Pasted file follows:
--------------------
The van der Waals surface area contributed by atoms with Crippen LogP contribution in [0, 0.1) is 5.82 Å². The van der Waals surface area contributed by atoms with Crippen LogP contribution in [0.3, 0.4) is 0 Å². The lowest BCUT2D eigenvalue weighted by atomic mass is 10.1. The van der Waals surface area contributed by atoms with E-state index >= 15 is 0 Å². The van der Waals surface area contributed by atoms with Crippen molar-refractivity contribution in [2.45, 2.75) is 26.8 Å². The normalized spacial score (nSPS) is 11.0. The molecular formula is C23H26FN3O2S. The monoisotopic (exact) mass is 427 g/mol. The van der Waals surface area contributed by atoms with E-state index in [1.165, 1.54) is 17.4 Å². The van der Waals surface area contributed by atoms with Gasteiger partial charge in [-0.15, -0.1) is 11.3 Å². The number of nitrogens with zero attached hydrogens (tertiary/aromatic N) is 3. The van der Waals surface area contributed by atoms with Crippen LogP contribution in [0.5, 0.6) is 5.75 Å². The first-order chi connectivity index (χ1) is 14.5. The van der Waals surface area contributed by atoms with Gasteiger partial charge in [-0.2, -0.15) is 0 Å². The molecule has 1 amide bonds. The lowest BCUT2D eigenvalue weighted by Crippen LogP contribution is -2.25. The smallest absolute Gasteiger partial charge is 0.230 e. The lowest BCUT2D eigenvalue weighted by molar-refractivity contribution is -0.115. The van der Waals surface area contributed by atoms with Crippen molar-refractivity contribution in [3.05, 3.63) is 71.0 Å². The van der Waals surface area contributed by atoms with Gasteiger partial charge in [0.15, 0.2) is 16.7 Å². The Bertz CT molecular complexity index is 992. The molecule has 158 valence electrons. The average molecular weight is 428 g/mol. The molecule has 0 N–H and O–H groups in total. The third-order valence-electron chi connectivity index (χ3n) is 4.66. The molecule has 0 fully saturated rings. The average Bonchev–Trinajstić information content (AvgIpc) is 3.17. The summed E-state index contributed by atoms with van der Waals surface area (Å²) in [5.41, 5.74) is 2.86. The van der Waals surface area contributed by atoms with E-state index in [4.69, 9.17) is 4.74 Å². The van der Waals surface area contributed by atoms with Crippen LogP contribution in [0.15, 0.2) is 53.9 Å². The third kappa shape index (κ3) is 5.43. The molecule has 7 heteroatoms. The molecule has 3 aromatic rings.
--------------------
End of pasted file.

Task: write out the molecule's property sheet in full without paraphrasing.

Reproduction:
The van der Waals surface area contributed by atoms with Crippen LogP contribution in [0, 0.1) is 5.82 Å². The van der Waals surface area contributed by atoms with Crippen LogP contribution in [0.3, 0.4) is 0 Å². The lowest BCUT2D eigenvalue weighted by atomic mass is 10.1. The van der Waals surface area contributed by atoms with E-state index >= 15 is 0 Å². The van der Waals surface area contributed by atoms with Crippen molar-refractivity contribution in [2.45, 2.75) is 26.8 Å². The normalized spacial score (nSPS) is 11.0. The molecular formula is C23H26FN3O2S. The monoisotopic (exact) mass is 427 g/mol. The van der Waals surface area contributed by atoms with E-state index in [1.165, 1.54) is 17.4 Å². The van der Waals surface area contributed by atoms with Gasteiger partial charge in [-0.15, -0.1) is 11.3 Å². The number of nitrogens with zero attached hydrogens (tertiary/aromatic N) is 3. The van der Waals surface area contributed by atoms with Crippen LogP contribution in [0.5, 0.6) is 5.75 Å². The first-order chi connectivity index (χ1) is 14.5. The van der Waals surface area contributed by atoms with Gasteiger partial charge in [-0.2, -0.15) is 0 Å². The molecule has 1 amide bonds. The lowest BCUT2D eigenvalue weighted by Crippen LogP contribution is -2.25. The smallest absolute Gasteiger partial charge is 0.230 e. The lowest BCUT2D eigenvalue weighted by molar-refractivity contribution is -0.115. The van der Waals surface area contributed by atoms with Crippen molar-refractivity contribution in [3.05, 3.63) is 71.0 Å². The van der Waals surface area contributed by atoms with Gasteiger partial charge in [0.15, 0.2) is 16.7 Å². The Bertz CT molecular complexity index is 992. The molecule has 158 valence electrons. The average molecular weight is 428 g/mol. The molecule has 0 N–H and O–H groups in total. The third-order valence-electron chi connectivity index (χ3n) is 4.66. The molecule has 0 fully saturated rings. The average Bonchev–Trinajstić information content (AvgIpc) is 3.17. The summed E-state index contributed by atoms with van der Waals surface area (Å²) in [5.41, 5.74) is 2.86. The van der Waals surface area contributed by atoms with E-state index in [4.69, 9.17) is 4.74 Å². The van der Waals surface area contributed by atoms with Crippen LogP contribution in [0.15, 0.2) is 53.9 Å². The third kappa shape index (κ3) is 5.43. The molecule has 7 heteroatoms. The molecule has 3 aromatic rings.